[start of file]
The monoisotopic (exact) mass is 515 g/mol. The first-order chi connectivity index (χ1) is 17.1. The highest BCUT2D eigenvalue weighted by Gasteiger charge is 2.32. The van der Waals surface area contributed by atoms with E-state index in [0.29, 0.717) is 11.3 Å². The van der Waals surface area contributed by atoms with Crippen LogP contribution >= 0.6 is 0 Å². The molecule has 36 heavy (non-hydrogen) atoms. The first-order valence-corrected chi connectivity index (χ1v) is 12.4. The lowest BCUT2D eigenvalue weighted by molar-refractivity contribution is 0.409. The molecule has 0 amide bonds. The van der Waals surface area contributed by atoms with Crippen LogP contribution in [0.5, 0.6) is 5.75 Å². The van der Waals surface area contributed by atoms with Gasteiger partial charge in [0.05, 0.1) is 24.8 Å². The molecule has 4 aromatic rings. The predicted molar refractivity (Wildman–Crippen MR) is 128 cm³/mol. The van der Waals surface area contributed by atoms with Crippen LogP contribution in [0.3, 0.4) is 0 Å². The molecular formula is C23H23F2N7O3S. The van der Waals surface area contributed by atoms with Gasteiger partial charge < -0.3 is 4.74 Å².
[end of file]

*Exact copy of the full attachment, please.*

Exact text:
The monoisotopic (exact) mass is 515 g/mol. The first-order chi connectivity index (χ1) is 17.1. The highest BCUT2D eigenvalue weighted by Gasteiger charge is 2.32. The van der Waals surface area contributed by atoms with E-state index in [0.29, 0.717) is 11.3 Å². The van der Waals surface area contributed by atoms with Crippen LogP contribution >= 0.6 is 0 Å². The molecule has 36 heavy (non-hydrogen) atoms. The first-order valence-corrected chi connectivity index (χ1v) is 12.4. The lowest BCUT2D eigenvalue weighted by molar-refractivity contribution is 0.409. The molecule has 0 amide bonds. The van der Waals surface area contributed by atoms with Crippen LogP contribution in [0.5, 0.6) is 5.75 Å². The van der Waals surface area contributed by atoms with Gasteiger partial charge in [0.05, 0.1) is 24.8 Å². The molecule has 4 aromatic rings. The predicted molar refractivity (Wildman–Crippen MR) is 128 cm³/mol. The van der Waals surface area contributed by atoms with Crippen LogP contribution in [0.3, 0.4) is 0 Å². The molecular formula is C23H23F2N7O3S. The van der Waals surface area contributed by atoms with Gasteiger partial charge < -0.3 is 4.74 Å².